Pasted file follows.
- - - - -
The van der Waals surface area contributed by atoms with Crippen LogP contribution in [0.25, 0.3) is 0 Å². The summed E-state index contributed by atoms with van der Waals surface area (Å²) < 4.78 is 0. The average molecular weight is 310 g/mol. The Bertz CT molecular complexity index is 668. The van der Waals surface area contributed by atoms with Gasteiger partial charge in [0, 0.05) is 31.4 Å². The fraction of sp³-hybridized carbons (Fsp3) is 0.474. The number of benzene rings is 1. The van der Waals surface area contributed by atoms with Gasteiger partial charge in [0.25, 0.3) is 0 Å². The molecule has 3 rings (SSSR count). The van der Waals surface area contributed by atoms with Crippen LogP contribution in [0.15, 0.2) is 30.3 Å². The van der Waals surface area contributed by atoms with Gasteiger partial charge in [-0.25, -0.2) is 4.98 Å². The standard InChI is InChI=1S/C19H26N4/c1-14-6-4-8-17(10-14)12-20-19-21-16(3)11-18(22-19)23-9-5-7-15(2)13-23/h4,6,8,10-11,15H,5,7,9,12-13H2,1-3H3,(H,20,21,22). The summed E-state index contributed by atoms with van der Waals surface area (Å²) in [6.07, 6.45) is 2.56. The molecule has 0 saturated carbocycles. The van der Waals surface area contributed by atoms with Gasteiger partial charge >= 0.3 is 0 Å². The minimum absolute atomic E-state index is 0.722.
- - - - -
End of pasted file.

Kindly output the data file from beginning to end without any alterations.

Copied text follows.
The van der Waals surface area contributed by atoms with Crippen LogP contribution in [0.25, 0.3) is 0 Å². The summed E-state index contributed by atoms with van der Waals surface area (Å²) < 4.78 is 0. The average molecular weight is 310 g/mol. The Bertz CT molecular complexity index is 668. The van der Waals surface area contributed by atoms with Gasteiger partial charge in [0, 0.05) is 31.4 Å². The fraction of sp³-hybridized carbons (Fsp3) is 0.474. The number of benzene rings is 1. The van der Waals surface area contributed by atoms with Gasteiger partial charge in [0.25, 0.3) is 0 Å². The molecule has 3 rings (SSSR count). The van der Waals surface area contributed by atoms with Crippen LogP contribution in [0.15, 0.2) is 30.3 Å². The van der Waals surface area contributed by atoms with Gasteiger partial charge in [-0.25, -0.2) is 4.98 Å². The standard InChI is InChI=1S/C19H26N4/c1-14-6-4-8-17(10-14)12-20-19-21-16(3)11-18(22-19)23-9-5-7-15(2)13-23/h4,6,8,10-11,15H,5,7,9,12-13H2,1-3H3,(H,20,21,22). The summed E-state index contributed by atoms with van der Waals surface area (Å²) in [6.07, 6.45) is 2.56. The molecule has 0 saturated carbocycles. The van der Waals surface area contributed by atoms with Gasteiger partial charge >= 0.3 is 0 Å². The minimum absolute atomic E-state index is 0.722.